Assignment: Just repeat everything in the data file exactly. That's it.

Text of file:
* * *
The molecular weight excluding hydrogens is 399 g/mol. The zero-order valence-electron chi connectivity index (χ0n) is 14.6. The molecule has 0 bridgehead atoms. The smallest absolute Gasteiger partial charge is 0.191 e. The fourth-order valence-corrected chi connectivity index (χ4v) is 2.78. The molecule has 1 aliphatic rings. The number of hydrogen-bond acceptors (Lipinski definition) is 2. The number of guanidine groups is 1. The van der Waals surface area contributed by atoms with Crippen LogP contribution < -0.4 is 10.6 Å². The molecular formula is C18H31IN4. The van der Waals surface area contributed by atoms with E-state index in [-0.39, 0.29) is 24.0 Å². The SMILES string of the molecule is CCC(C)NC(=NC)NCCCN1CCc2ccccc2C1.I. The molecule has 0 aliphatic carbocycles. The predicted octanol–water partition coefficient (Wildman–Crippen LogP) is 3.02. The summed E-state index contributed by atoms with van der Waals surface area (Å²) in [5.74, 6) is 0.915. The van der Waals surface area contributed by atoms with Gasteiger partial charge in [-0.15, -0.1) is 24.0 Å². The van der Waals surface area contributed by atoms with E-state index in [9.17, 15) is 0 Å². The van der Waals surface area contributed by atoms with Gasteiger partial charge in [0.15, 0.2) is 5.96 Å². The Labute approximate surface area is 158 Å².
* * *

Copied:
The molecular weight excluding hydrogens is 399 g/mol. The zero-order valence-electron chi connectivity index (χ0n) is 14.6. The molecule has 0 bridgehead atoms. The smallest absolute Gasteiger partial charge is 0.191 e. The fourth-order valence-corrected chi connectivity index (χ4v) is 2.78. The molecule has 1 aliphatic rings. The number of hydrogen-bond acceptors (Lipinski definition) is 2. The number of guanidine groups is 1. The van der Waals surface area contributed by atoms with Crippen LogP contribution < -0.4 is 10.6 Å². The molecular formula is C18H31IN4. The van der Waals surface area contributed by atoms with E-state index in [-0.39, 0.29) is 24.0 Å². The SMILES string of the molecule is CCC(C)NC(=NC)NCCCN1CCc2ccccc2C1.I. The molecule has 0 aliphatic carbocycles. The predicted octanol–water partition coefficient (Wildman–Crippen LogP) is 3.02. The summed E-state index contributed by atoms with van der Waals surface area (Å²) in [5.74, 6) is 0.915. The van der Waals surface area contributed by atoms with Gasteiger partial charge in [-0.15, -0.1) is 24.0 Å². The van der Waals surface area contributed by atoms with E-state index in [9.17, 15) is 0 Å². The van der Waals surface area contributed by atoms with Gasteiger partial charge in [0.15, 0.2) is 5.96 Å². The Labute approximate surface area is 158 Å².